Turning the Research Lens on Ourselves

I’m working on a research project again this year exploring the scholarly habits of undergraduate students at my university. One of the methods we’re using to collect data is a mapping diary. We ask students to record all of their movements through the course of one typical school day–time, location and activity–and draw a map to accompany their time logs. Last year’s responses from students at my own campus were fascinating, and I’m looking forward to interviewing this semester’s students when they finish their logs.

Many of last year’s participants told me that they really enjoyed the opportunity to reflect on what they do and where they go all day. Now that the semester is firmly underway and things are busy as usual, I wonder whether it might be a good idea to do some research on myself. I’ve often wanted to join the Library Day in the Life project in the past, but it always seems to be scheduled for days that I’m either out on vacation or before the semester has begun (that is, not really a typical day for me). Maybe it’s time for me to pick a day (or week, or month) to record my activities?

It’s all too easy to fall into the trap of thinking that there’s not enough time for everything I want to do. Of course that’s true on one level, because no one can do everything, but I also think that we may be less busy than we realize. A post on Prof Hacker over the summer popped into my mind when I was considering this, a review of a book called 168 Hours: You Have More Time Than You Think (168 is the number of hours in a week). The review isn’t completely positive, but does highlight the use of time logging to inject a dose of reality into how we perceive that we spend our time.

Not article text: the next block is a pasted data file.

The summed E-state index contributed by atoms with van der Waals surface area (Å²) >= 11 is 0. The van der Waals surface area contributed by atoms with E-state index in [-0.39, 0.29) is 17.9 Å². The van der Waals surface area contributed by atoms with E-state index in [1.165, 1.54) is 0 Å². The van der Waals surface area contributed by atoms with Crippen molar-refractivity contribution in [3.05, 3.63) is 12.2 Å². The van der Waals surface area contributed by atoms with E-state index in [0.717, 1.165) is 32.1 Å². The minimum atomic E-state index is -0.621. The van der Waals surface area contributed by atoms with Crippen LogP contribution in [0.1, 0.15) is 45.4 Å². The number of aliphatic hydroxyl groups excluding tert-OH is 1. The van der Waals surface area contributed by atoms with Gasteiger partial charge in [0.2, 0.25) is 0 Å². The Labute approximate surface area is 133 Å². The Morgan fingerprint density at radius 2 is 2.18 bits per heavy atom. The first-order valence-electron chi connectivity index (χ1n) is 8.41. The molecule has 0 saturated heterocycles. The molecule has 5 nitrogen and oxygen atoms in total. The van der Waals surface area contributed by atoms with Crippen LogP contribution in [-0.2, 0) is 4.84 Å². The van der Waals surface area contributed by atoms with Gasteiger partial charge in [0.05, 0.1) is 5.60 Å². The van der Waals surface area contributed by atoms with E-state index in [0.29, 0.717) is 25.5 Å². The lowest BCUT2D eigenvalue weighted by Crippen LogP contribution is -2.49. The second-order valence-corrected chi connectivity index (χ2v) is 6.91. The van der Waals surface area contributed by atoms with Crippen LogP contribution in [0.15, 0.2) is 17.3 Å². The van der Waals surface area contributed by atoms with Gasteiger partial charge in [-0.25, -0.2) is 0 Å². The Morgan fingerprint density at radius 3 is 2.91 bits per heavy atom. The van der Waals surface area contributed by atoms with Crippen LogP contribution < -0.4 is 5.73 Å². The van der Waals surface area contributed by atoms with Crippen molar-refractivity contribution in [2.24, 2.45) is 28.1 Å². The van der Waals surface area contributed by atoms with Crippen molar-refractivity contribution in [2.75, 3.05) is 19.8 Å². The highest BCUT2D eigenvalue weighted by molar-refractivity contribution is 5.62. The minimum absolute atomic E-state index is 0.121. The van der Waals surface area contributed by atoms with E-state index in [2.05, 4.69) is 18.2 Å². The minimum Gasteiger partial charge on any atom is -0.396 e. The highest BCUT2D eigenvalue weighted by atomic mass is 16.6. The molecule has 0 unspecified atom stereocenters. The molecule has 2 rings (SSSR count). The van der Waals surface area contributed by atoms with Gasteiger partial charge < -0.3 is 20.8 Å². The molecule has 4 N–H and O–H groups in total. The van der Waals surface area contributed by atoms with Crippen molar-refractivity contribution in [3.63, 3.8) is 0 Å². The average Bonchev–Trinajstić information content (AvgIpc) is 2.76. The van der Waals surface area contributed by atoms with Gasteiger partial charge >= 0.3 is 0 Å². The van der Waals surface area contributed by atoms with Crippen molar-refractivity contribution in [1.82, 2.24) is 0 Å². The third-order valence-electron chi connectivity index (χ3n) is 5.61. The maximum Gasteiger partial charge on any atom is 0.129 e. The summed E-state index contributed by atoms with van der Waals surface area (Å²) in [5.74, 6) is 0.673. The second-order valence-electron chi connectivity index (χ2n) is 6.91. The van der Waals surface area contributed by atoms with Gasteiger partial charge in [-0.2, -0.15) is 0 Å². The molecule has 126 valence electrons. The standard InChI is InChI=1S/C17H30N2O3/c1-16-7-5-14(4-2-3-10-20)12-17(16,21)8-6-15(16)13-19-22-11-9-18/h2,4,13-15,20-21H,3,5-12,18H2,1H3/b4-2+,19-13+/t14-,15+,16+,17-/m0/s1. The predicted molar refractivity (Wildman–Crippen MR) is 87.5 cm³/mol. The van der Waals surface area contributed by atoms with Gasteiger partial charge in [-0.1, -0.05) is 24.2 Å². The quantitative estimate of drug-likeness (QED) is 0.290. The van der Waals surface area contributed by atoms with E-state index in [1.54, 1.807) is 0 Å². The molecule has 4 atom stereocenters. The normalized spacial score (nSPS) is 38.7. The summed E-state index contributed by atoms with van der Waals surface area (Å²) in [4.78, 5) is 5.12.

Judging from my interviews with students last year, this kind of reflection can help with both time management and task prioritization. Though it sounds like more work to add a time log to my to-do list here in the thick of the semester, I think it’s worth a try. And maybe the next time the Library Day in the Life date rolls around I’ll be ready to participate, too.

Ready, Set, Teach: You in the Classroom

We’re introducing a new feature here at ACRLog for the new academic year. We know there are lots of great academic librarian bloggers out there who don’t often get as much attention as they should. They’re the bloggers who don’t show up on those publisher “best librarian blog” lists — and hey, why should we let a publisher or scam site dictate who’s a blogger that you should be giving your attention?

Our first guest academic librarian blogger is Sarah Faye Cohen, Assistant Director of the Miller Information Commons at Champlain College in Burlington, VT. She blogs regularly at The Sheck Spot, and we’re pleased to share her post about preparing for library instruction.

As Maura pointed out in her last post, back to school means back to instruction. There are many ways that each of us prepares to walk into the classroom: speaking with a professor about the students or about the assignment, making sure the technology in the room is working, making copies of handouts, etc. But those are logistical considerations. Getting ready for instruction is not just about putting things together. It’s about putting yourself together to go out and introduce students to new ways of thinking and new tools. Sometimes that feels easy. But sometimes, it doesn’t. Sometimes, it’s the hardest work we are faced with as librarians. So, let’s look at it on a more personal side for a moment:

– What do you do to get ready to teach?
– What are the ways that you prepare yourself for the hard work of teaching?
– What are the ways you fortify yourself and nurture yourself through a teaching load?

Here are some ways I prepare myself for instruction:

Take it as it comes: